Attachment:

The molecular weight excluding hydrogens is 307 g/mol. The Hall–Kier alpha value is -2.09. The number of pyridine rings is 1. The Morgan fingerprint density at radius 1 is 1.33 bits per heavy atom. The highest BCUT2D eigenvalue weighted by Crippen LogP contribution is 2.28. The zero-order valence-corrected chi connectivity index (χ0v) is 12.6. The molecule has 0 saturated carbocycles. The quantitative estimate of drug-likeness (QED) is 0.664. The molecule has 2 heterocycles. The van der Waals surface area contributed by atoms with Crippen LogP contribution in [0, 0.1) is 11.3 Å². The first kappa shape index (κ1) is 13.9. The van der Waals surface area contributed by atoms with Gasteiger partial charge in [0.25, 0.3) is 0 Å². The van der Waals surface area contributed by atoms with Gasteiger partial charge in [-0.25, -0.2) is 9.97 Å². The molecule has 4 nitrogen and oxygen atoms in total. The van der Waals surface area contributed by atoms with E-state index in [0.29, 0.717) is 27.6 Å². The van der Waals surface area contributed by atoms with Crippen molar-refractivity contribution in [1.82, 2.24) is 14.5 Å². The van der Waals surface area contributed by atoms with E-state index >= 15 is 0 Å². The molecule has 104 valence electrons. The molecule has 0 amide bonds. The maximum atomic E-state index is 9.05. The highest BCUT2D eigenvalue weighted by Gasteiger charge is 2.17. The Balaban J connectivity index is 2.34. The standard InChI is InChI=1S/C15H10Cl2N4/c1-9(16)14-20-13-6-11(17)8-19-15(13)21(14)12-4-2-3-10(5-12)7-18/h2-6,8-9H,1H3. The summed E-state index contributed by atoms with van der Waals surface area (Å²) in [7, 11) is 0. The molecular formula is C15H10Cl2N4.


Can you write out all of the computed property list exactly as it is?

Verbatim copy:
The molecular weight excluding hydrogens is 307 g/mol. The Hall–Kier alpha value is -2.09. The number of pyridine rings is 1. The Morgan fingerprint density at radius 1 is 1.33 bits per heavy atom. The highest BCUT2D eigenvalue weighted by Crippen LogP contribution is 2.28. The zero-order valence-corrected chi connectivity index (χ0v) is 12.6. The molecule has 0 saturated carbocycles. The quantitative estimate of drug-likeness (QED) is 0.664. The molecule has 2 heterocycles. The van der Waals surface area contributed by atoms with Crippen LogP contribution in [0, 0.1) is 11.3 Å². The first kappa shape index (κ1) is 13.9. The van der Waals surface area contributed by atoms with Gasteiger partial charge in [0.25, 0.3) is 0 Å². The van der Waals surface area contributed by atoms with Gasteiger partial charge in [-0.25, -0.2) is 9.97 Å². The molecule has 4 nitrogen and oxygen atoms in total. The van der Waals surface area contributed by atoms with E-state index in [0.29, 0.717) is 27.6 Å². The van der Waals surface area contributed by atoms with Crippen molar-refractivity contribution in [1.82, 2.24) is 14.5 Å². The van der Waals surface area contributed by atoms with E-state index >= 15 is 0 Å². The molecule has 104 valence electrons. The molecule has 0 amide bonds. The maximum atomic E-state index is 9.05. The highest BCUT2D eigenvalue weighted by Gasteiger charge is 2.17. The Balaban J connectivity index is 2.34. The standard InChI is InChI=1S/C15H10Cl2N4/c1-9(16)14-20-13-6-11(17)8-19-15(13)21(14)12-4-2-3-10(5-12)7-18/h2-6,8-9H,1H3. The summed E-state index contributed by atoms with van der Waals surface area (Å²) in [7, 11) is 0. The molecular formula is C15H10Cl2N4.